sounds like you just bought some machine built wheel off the internet, it wasn't assembled well, and you rode on it until it developed some play. be glad it's not stripped and get it done right this time.
    Last edited by cc700; 04-12-11 at 11:43 PM.

  3. #3
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    Quote Originally Posted by cc700 View Post
    properly torque your cog and lockring and no amount of skidding will loosen it.

    by pace pedalling you mean resisting so you only go so fast as you want but without breaking traction and just using the rolling resistance of the rubber, right? this can be more strenuous than people give credit for. that's how i stripped my DA hub. similarly though, a properly set axle won't develop any play no matter how much you do this for years until it breaks or the nuts and locknuts wear their surfaces down on a microscopic level.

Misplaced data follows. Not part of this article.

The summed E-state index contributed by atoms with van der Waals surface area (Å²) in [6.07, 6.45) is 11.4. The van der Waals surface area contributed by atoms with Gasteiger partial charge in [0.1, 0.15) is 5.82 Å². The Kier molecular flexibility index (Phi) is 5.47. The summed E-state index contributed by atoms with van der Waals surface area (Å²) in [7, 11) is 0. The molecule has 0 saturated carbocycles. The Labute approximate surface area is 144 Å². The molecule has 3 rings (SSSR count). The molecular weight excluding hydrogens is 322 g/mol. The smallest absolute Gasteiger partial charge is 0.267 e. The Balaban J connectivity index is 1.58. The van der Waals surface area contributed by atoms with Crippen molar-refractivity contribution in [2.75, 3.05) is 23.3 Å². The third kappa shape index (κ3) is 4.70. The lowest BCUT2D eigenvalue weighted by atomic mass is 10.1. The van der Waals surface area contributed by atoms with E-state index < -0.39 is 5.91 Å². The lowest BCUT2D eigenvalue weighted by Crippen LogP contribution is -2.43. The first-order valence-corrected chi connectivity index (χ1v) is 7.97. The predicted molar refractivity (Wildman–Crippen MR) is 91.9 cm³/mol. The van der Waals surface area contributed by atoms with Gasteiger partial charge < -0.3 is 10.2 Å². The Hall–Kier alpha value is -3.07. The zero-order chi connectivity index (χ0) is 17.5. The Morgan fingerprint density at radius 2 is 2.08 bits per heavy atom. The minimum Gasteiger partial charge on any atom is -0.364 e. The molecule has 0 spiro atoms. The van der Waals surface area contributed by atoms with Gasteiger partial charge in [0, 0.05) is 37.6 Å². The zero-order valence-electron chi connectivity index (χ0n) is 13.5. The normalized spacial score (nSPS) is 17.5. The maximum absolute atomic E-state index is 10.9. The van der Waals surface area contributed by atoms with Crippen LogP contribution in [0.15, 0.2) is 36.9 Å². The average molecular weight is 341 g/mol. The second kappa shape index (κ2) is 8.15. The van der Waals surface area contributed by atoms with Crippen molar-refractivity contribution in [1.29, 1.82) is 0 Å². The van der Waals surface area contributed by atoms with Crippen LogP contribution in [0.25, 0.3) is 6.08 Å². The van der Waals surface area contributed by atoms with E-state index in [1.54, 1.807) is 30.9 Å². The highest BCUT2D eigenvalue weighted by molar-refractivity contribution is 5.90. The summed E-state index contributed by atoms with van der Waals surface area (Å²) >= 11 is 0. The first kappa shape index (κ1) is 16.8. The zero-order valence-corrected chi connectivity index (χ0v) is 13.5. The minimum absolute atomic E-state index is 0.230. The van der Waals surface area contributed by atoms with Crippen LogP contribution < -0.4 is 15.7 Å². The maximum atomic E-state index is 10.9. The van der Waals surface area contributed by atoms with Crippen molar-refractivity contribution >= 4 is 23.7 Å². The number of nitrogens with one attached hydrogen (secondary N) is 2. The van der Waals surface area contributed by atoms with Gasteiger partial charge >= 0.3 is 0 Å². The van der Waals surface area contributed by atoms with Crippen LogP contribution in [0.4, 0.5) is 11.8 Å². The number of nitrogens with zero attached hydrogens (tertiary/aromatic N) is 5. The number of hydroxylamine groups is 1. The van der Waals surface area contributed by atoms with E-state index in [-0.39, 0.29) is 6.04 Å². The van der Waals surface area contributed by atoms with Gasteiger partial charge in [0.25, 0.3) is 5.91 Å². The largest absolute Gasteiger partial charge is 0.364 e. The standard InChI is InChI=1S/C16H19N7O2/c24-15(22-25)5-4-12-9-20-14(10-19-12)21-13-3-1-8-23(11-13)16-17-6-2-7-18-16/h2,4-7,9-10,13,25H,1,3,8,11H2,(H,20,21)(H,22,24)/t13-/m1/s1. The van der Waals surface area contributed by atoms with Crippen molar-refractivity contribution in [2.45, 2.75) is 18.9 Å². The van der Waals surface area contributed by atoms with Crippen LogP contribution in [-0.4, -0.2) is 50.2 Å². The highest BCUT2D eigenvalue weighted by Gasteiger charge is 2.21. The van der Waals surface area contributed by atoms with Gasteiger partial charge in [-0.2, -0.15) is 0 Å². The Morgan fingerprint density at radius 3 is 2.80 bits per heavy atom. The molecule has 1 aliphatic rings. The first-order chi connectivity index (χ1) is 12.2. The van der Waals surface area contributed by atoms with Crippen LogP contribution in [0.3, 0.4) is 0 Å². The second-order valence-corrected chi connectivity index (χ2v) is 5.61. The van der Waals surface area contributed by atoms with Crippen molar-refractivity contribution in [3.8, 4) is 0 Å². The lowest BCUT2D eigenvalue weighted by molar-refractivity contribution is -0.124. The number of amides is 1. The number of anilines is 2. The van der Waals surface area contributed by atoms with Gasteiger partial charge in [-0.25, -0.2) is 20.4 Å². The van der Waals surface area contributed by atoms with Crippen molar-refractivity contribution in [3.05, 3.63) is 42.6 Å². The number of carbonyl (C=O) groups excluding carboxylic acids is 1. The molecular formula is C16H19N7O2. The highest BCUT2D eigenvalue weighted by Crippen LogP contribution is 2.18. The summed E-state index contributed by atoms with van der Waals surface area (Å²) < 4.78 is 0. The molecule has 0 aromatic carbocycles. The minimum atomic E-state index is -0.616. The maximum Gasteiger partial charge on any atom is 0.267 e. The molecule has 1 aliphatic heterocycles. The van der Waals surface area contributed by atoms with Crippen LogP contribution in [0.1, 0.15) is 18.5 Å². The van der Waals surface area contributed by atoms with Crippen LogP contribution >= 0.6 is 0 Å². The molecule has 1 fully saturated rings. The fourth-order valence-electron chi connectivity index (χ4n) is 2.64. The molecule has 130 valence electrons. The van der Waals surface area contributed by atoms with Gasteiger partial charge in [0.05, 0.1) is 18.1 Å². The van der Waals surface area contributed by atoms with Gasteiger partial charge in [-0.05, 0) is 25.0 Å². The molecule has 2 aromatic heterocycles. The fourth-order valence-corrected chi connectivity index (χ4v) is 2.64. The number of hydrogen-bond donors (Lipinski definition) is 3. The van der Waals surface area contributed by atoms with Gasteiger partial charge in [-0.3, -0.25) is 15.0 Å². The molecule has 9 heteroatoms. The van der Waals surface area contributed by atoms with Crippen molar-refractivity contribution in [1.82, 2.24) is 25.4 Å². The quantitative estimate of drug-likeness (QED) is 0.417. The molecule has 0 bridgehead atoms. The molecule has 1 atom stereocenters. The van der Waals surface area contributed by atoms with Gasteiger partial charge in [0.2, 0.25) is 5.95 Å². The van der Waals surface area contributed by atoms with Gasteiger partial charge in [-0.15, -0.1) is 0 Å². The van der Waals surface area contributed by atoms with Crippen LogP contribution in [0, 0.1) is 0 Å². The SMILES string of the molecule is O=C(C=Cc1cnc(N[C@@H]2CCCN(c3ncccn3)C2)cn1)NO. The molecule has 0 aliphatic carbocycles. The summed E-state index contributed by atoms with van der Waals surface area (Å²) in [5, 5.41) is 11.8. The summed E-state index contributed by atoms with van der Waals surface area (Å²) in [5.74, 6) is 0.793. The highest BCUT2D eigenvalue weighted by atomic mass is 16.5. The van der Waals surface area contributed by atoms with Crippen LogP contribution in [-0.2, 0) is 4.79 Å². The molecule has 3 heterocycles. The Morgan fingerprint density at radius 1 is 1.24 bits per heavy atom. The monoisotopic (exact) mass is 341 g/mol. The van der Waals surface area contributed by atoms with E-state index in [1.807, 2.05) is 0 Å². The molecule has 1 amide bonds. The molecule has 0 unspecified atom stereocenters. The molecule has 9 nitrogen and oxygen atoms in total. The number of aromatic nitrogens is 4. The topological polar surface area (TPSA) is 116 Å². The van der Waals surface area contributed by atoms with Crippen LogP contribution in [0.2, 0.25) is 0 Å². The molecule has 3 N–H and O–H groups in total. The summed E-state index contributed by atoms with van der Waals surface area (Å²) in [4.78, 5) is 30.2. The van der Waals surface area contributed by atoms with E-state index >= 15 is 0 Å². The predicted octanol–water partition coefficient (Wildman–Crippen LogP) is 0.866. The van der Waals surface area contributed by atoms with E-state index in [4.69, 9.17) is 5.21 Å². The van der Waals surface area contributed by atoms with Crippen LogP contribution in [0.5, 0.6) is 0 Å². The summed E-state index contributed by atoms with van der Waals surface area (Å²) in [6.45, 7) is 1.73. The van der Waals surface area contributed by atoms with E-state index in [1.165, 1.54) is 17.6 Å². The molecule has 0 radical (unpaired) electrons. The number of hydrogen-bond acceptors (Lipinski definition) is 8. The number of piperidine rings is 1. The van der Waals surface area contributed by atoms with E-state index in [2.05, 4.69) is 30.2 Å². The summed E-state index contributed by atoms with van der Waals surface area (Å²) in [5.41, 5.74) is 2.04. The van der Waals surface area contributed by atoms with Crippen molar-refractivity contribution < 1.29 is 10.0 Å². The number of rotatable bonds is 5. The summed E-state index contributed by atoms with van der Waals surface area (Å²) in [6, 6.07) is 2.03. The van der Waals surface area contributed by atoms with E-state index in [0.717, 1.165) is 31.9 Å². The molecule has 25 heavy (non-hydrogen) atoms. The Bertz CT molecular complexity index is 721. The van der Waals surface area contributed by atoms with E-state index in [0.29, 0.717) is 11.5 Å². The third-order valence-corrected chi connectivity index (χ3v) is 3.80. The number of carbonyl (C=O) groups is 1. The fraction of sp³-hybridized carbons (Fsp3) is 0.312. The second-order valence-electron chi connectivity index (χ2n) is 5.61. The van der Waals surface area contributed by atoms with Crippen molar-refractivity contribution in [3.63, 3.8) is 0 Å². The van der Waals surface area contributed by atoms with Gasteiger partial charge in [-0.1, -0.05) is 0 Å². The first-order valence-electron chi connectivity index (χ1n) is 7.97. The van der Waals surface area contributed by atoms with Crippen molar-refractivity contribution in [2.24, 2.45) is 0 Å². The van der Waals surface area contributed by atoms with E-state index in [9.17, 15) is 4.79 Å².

any strong, repetitious, high-load forces will eventually work your axle loose - but if it's properly preloaded it shouldn't happen for years and years of hard riding... thousands and thousands of miles.

    and all metal fatigues, so don't expect everything to last forever. that said, you should get years and years out of a regular hub without any adjustment if it's sealed bearing and it's installed properly.

    sounds like you just bought some machine built wheel off the internet, it wasn't assembled well, and you rode on it until it developed some play. be glad it's not stripped and get it done right this time.
    Thanks for the advice!
    I'm still new to the world of bikes and fixed gears and willing to learn. But I have to ask, how do I properly torque my cog and lock ring? and what your saying is that pace pedaling will eventually strip my DA hub? and where can I learn to torque and preload axles, are their any online DIY website for these type of things?

    Thanks again!

  4. #4
    Ths Hipstr Kills Masheenz cc700's Avatar
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    no.